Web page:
Sweden’s new Moderate Party government has rejected a draconian crackdown on the advertising fortunes of the nation’s overwhelmingly progressive and cutting-edge gaming industry.
Led by the likes of Betsson, Kindred, Kambi, LeoVegas, Evolution Gaming, et al, Swedish or Swedish-origin gambling operators and developers have been at the fore of best practice in the industry, across world markets.
Betsson, for example, was the winner of this year’s prestigious EGR “Diversity and Inclusion Model of the Year” award.
Swedish gambling companies are among the top earners and employers in the nation of 10.25 million people — and they pay significant sums in taxes, which, according to some sources, approach SEK1.8 billion a year (£143m/US$172m/€165m).
Now, with palpable relief around the industry, Sweden’s new conservative coalition government, led by the so-called Moderate Party, has rejected a proposal to curb advertising of allegedly “higher-risk” gambling products.
Instead of an outright ban on publicising these “high-risk” products between 6am and 9pm, which was being mooted by hard-core anti-gambling activists, the government has decided to adopt a more liberal policy of “adjusted moderation” to regulate betting advertising.
To put this into greater context, such a policy falls well short of the hardline “special moderation” which alcohol-related promotion in Sweden is currently subjected to.
Nevertheless, the proposed new legislation has not been greeted with universal affirmation – and has even made strange bedfellows of the Riksdag’s influential Culture Committee, who call the move “an attempt to bring in a tiered system of regulation by the back door” and the gambling industry association Branschföreningen för Onlinespel (BOS), who argue the new ruling is muddled and “ambiguous”.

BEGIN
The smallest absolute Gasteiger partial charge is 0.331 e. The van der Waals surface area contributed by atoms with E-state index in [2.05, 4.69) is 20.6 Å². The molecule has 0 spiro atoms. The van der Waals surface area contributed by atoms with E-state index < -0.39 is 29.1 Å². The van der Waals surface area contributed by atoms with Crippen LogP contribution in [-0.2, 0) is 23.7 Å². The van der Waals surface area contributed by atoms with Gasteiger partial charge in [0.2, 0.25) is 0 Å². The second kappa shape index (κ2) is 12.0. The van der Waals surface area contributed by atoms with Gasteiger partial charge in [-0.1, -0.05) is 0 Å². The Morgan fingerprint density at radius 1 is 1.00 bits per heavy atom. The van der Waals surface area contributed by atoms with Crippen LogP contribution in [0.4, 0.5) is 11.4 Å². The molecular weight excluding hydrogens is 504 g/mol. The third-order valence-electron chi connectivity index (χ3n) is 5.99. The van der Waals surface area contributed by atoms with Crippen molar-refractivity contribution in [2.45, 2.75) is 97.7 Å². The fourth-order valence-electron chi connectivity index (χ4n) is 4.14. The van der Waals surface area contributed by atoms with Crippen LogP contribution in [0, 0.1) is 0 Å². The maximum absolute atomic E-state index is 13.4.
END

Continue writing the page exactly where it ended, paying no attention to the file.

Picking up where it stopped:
“It further risks eroding the regulated market for those actors who have a loose license, pay Swedish tax and maintain a high level of consumer protection and who, with an adjusted requirement, do not have the opportunity to market their products to a wider extent,” said the culture committee in a statement.
“When re-regulating the gaming market, it was judged [by the committee] to be difficult to divide the forms of gaming into more, or less, risky games in a long-term sustainable way and let this alone be the guiding principle for the design of the regulation.
“There is no reason to make a different assessment now. Risk factors also change over time.”
Elections for the 346-member Swedish parliament, the Rikstad, were held on September 11 and led to the ruling centre-left coalition helmed by the Social Democratic Workers’ Party–Sweden’s traditional party of power–being replaced by a new conservative political alliance formed around the Moderate Party of Ulf Kristersson.
Following the result, BOS Secretary General Gustaf Hoffstedt said he was hopeful that the new government would be more “friendly” to his industry.
It would seem that, for the immediate future, the gambling genie has granted Hoffstedt his wish.